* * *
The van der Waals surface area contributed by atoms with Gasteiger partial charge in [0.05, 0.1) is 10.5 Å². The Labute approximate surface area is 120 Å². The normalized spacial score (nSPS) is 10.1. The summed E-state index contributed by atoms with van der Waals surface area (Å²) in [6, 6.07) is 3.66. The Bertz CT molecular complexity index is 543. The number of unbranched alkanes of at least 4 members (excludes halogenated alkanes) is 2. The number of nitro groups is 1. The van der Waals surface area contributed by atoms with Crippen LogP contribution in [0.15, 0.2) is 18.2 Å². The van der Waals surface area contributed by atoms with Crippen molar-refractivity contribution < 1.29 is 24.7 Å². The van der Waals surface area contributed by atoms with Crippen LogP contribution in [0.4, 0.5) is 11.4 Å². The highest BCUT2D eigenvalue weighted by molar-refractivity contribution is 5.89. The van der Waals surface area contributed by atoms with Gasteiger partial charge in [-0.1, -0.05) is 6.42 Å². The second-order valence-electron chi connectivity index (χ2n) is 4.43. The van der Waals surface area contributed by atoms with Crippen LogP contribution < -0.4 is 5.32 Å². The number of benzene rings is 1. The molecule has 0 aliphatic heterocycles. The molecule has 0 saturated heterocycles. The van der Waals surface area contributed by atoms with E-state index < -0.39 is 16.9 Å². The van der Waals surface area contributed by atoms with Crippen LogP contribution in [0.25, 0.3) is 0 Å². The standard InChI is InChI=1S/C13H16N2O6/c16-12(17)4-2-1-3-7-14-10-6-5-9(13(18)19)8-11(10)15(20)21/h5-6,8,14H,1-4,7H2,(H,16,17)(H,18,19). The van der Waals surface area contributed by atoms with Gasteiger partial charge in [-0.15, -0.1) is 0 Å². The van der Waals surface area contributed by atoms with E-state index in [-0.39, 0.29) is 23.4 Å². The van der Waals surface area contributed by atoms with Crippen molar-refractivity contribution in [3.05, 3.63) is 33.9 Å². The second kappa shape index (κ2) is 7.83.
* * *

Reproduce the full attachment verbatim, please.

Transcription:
The van der Waals surface area contributed by atoms with Gasteiger partial charge in [0.05, 0.1) is 10.5 Å². The Labute approximate surface area is 120 Å². The normalized spacial score (nSPS) is 10.1. The summed E-state index contributed by atoms with van der Waals surface area (Å²) in [6, 6.07) is 3.66. The Bertz CT molecular complexity index is 543. The number of unbranched alkanes of at least 4 members (excludes halogenated alkanes) is 2. The number of nitro groups is 1. The van der Waals surface area contributed by atoms with Crippen LogP contribution in [0.15, 0.2) is 18.2 Å². The van der Waals surface area contributed by atoms with Crippen molar-refractivity contribution < 1.29 is 24.7 Å². The van der Waals surface area contributed by atoms with Crippen LogP contribution in [0.4, 0.5) is 11.4 Å². The highest BCUT2D eigenvalue weighted by molar-refractivity contribution is 5.89. The van der Waals surface area contributed by atoms with Gasteiger partial charge in [-0.1, -0.05) is 6.42 Å². The second-order valence-electron chi connectivity index (χ2n) is 4.43. The van der Waals surface area contributed by atoms with Crippen LogP contribution < -0.4 is 5.32 Å². The number of benzene rings is 1. The molecule has 0 aliphatic heterocycles. The molecule has 0 saturated heterocycles. The van der Waals surface area contributed by atoms with E-state index < -0.39 is 16.9 Å². The van der Waals surface area contributed by atoms with Crippen LogP contribution in [0.25, 0.3) is 0 Å². The standard InChI is InChI=1S/C13H16N2O6/c16-12(17)4-2-1-3-7-14-10-6-5-9(13(18)19)8-11(10)15(20)21/h5-6,8,14H,1-4,7H2,(H,16,17)(H,18,19). The van der Waals surface area contributed by atoms with Gasteiger partial charge in [-0.15, -0.1) is 0 Å². The van der Waals surface area contributed by atoms with E-state index in [-0.39, 0.29) is 23.4 Å². The van der Waals surface area contributed by atoms with Crippen molar-refractivity contribution in [3.05, 3.63) is 33.9 Å². The second kappa shape index (κ2) is 7.83.